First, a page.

The complete HTA Report in German language can be found online at: http://portal.dimdi.de/de/hta/hta_berichte/hta280_bericht_de.pdf


Outline

Abstract

Background

The German statutory health insurance (GKV) reimburses all health care services that are deemed sufficient, appropriate, and efficient. According to the German Medical Association (BÄK), individual health services (IGeL) are services that are not under liability of the GKV, medically necessary or recommendable or at least justifiable. They have to be explicitly requested by the patient and have to be paid out of pocket.

Research questions

The following questions regarding IGeL in the outpatient health care of GKV insurants are addressed in the present report:

  • What is the empirical evidence regarding offers, utilization, practice, acceptance, and the relation between physician and patient, as well as the economic relevance of IGeL?
  • What ethical, social, and legal aspects are related to IGeL?

For two of the most common IGeL, the screening for glaucoma and the screening for ovarian and endometrial cancer by vaginal ultrasound (VUS), the following questions are addressed:

  • What is the evidence for the clinical effectiveness?
  • Are there sub-populations for whom screening might be beneficial?
Methods

The evaluation is divided into two parts. For the first part a systematic literature review of primary studies and publications concerning ethical, social and legal aspects is performed.

In the second part, rapid assessments of the clinical effectiveness for the two examples, glaucoma and VUS screening, are prepared. Therefore, in a first step, HTA-reports and systematic reviews are searched, followed by a search for original studies published after the end of the research period of the most recent HTA-report included.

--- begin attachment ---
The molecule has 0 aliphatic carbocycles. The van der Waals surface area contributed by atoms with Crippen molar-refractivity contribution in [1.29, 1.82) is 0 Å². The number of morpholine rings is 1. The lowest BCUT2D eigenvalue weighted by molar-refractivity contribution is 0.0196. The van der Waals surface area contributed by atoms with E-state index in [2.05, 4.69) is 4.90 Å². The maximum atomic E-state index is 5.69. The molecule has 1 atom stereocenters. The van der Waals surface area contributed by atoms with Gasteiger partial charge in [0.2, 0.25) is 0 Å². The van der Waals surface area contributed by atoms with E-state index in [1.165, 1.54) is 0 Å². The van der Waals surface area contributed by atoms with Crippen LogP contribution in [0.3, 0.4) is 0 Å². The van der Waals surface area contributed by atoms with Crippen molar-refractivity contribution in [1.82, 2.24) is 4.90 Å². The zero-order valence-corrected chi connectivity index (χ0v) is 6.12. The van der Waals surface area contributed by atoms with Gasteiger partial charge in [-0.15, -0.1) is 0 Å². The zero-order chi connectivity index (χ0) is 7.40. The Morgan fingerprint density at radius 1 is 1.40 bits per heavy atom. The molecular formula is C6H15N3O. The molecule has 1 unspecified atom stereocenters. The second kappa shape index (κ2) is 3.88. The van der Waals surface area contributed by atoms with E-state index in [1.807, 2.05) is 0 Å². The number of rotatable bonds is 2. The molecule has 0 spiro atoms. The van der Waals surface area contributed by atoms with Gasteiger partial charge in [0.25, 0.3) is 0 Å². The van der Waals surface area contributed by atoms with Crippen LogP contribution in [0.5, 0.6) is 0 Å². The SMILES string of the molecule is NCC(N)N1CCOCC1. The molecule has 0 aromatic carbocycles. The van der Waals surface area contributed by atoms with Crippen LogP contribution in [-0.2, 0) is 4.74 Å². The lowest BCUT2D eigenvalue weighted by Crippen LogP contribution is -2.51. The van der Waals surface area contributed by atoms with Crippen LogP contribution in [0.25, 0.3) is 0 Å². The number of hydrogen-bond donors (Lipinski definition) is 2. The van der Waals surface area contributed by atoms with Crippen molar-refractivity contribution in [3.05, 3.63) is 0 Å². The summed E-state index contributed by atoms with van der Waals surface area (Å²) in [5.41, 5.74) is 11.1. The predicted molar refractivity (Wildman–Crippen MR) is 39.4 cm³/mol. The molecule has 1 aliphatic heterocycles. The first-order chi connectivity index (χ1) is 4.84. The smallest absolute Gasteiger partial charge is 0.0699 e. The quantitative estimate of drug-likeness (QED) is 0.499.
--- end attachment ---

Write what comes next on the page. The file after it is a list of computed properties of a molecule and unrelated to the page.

Results

29 studies were included for the first question. Between 19 and 53% of GKV members receive IGeL offers, of which three-quarters are realised. 16 to 19% of the insurants ask actively for IGeL. Intraocular tension measurement is the most common single IGeL service, accounting for up to 40% of the offers. It is followed by ultrasound assessments with up to 25% of the offers. Cancer screening and blood or laboratory services are also frequent and represent a major proportion of the demand.

The ethical, social, and legal aspects discussed in the context of IGeL concern eight subject areas:

1.
autonomous patient decisions versus obtrusion,
2.
commercialization of medicine,
3.
duty of patient information,
4.
benefit, evidence, and (quality) control,
5.
role and relation of physicians and patients,
6.
relation to the GKV,
7.
social inequality,
8.
formally correct performance.

For glaucoma screening, no randomized controlled trial (RCT) is identified that shows a patient relevant benefit. For VUS three RCT are included. However, they do not yet present mortality data concerning screened and non-screened persons. VUS screening shows a high degree of over-diagnosis in turn leading to invasive interventions. To diagnose one invasive carcinoma, 30 to 35 surgical procedures are necessary.